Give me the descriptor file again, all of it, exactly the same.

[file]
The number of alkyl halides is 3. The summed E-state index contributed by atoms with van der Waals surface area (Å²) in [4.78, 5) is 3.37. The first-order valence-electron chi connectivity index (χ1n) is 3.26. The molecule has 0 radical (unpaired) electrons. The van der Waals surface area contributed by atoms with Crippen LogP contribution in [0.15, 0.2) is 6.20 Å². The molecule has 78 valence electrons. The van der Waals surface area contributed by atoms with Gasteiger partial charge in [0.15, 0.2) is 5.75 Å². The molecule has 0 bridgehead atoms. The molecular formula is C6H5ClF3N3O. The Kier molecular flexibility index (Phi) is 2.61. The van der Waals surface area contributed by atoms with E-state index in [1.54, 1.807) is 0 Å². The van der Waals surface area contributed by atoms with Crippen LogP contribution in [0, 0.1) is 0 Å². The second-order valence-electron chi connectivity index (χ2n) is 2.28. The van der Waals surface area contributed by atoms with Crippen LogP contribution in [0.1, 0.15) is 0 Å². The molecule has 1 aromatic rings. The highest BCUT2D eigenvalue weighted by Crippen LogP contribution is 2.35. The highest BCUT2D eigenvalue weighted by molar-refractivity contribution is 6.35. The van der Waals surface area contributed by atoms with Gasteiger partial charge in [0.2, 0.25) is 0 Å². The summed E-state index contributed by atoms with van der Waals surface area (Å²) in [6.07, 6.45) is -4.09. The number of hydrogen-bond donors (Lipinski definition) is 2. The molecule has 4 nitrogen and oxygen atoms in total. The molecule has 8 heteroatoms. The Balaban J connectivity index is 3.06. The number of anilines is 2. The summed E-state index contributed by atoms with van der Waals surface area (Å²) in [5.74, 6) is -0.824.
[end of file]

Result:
The number of alkyl halides is 3. The summed E-state index contributed by atoms with van der Waals surface area (Å²) in [4.78, 5) is 3.37. The first-order valence-electron chi connectivity index (χ1n) is 3.26. The molecule has 0 radical (unpaired) electrons. The van der Waals surface area contributed by atoms with Crippen LogP contribution in [0.15, 0.2) is 6.20 Å². The molecule has 78 valence electrons. The van der Waals surface area contributed by atoms with Gasteiger partial charge in [0.15, 0.2) is 5.75 Å². The molecule has 0 bridgehead atoms. The molecular formula is C6H5ClF3N3O. The Kier molecular flexibility index (Phi) is 2.61. The van der Waals surface area contributed by atoms with E-state index in [1.54, 1.807) is 0 Å². The van der Waals surface area contributed by atoms with Crippen LogP contribution in [0, 0.1) is 0 Å². The second-order valence-electron chi connectivity index (χ2n) is 2.28. The van der Waals surface area contributed by atoms with Crippen LogP contribution in [0.1, 0.15) is 0 Å². The molecule has 1 aromatic rings. The highest BCUT2D eigenvalue weighted by Crippen LogP contribution is 2.35. The highest BCUT2D eigenvalue weighted by molar-refractivity contribution is 6.35. The van der Waals surface area contributed by atoms with Gasteiger partial charge in [0.2, 0.25) is 0 Å². The summed E-state index contributed by atoms with van der Waals surface area (Å²) in [6.07, 6.45) is -4.09. The number of hydrogen-bond donors (Lipinski definition) is 2. The molecule has 4 nitrogen and oxygen atoms in total. The molecule has 8 heteroatoms. The Balaban J connectivity index is 3.06. The number of anilines is 2. The summed E-state index contributed by atoms with van der Waals surface area (Å²) in [5.74, 6) is -0.824.